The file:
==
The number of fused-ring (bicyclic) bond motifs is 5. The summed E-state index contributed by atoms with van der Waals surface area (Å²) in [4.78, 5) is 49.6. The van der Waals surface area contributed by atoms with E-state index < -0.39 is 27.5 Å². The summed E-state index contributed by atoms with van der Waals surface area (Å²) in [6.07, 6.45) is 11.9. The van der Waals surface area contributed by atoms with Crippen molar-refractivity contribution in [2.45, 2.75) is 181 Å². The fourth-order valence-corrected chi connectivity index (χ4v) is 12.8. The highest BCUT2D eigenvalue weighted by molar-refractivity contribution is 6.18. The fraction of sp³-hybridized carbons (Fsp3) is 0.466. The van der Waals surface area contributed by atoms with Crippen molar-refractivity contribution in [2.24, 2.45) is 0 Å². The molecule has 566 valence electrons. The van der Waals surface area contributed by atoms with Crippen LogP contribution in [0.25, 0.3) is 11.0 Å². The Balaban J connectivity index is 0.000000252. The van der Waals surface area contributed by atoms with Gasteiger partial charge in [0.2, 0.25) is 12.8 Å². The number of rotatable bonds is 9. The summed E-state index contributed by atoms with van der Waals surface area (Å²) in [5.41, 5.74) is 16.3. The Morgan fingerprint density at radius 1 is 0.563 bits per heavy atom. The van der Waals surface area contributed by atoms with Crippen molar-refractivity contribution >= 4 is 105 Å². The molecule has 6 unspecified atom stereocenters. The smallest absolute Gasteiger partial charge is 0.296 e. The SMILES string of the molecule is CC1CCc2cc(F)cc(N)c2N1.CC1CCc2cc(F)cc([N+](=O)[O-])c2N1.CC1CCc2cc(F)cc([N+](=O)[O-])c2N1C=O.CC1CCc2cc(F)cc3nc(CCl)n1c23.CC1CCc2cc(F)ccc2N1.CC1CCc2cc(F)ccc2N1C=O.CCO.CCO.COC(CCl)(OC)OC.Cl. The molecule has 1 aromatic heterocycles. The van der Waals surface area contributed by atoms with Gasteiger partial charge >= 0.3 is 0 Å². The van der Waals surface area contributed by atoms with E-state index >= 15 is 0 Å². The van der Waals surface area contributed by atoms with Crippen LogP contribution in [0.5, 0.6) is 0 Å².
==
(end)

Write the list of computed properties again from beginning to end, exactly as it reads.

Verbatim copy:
The number of fused-ring (bicyclic) bond motifs is 5. The summed E-state index contributed by atoms with van der Waals surface area (Å²) in [4.78, 5) is 49.6. The van der Waals surface area contributed by atoms with E-state index < -0.39 is 27.5 Å². The summed E-state index contributed by atoms with van der Waals surface area (Å²) in [6.07, 6.45) is 11.9. The van der Waals surface area contributed by atoms with Crippen molar-refractivity contribution in [2.45, 2.75) is 181 Å². The fourth-order valence-corrected chi connectivity index (χ4v) is 12.8. The highest BCUT2D eigenvalue weighted by molar-refractivity contribution is 6.18. The fraction of sp³-hybridized carbons (Fsp3) is 0.466. The van der Waals surface area contributed by atoms with Crippen molar-refractivity contribution in [2.24, 2.45) is 0 Å². The molecule has 566 valence electrons. The van der Waals surface area contributed by atoms with Crippen LogP contribution in [0.25, 0.3) is 11.0 Å². The Balaban J connectivity index is 0.000000252. The van der Waals surface area contributed by atoms with Gasteiger partial charge in [0.2, 0.25) is 12.8 Å². The number of rotatable bonds is 9. The summed E-state index contributed by atoms with van der Waals surface area (Å²) in [5.41, 5.74) is 16.3. The Morgan fingerprint density at radius 1 is 0.563 bits per heavy atom. The van der Waals surface area contributed by atoms with Crippen molar-refractivity contribution >= 4 is 105 Å². The molecule has 6 unspecified atom stereocenters. The smallest absolute Gasteiger partial charge is 0.296 e. The SMILES string of the molecule is CC1CCc2cc(F)cc(N)c2N1.CC1CCc2cc(F)cc([N+](=O)[O-])c2N1.CC1CCc2cc(F)cc([N+](=O)[O-])c2N1C=O.CC1CCc2cc(F)cc3nc(CCl)n1c23.CC1CCc2cc(F)ccc2N1.CC1CCc2cc(F)ccc2N1C=O.CCO.CCO.COC(CCl)(OC)OC.Cl. The molecule has 1 aromatic heterocycles. The van der Waals surface area contributed by atoms with Gasteiger partial charge >= 0.3 is 0 Å². The van der Waals surface area contributed by atoms with E-state index >= 15 is 0 Å². The van der Waals surface area contributed by atoms with Crippen LogP contribution in [0.5, 0.6) is 0 Å².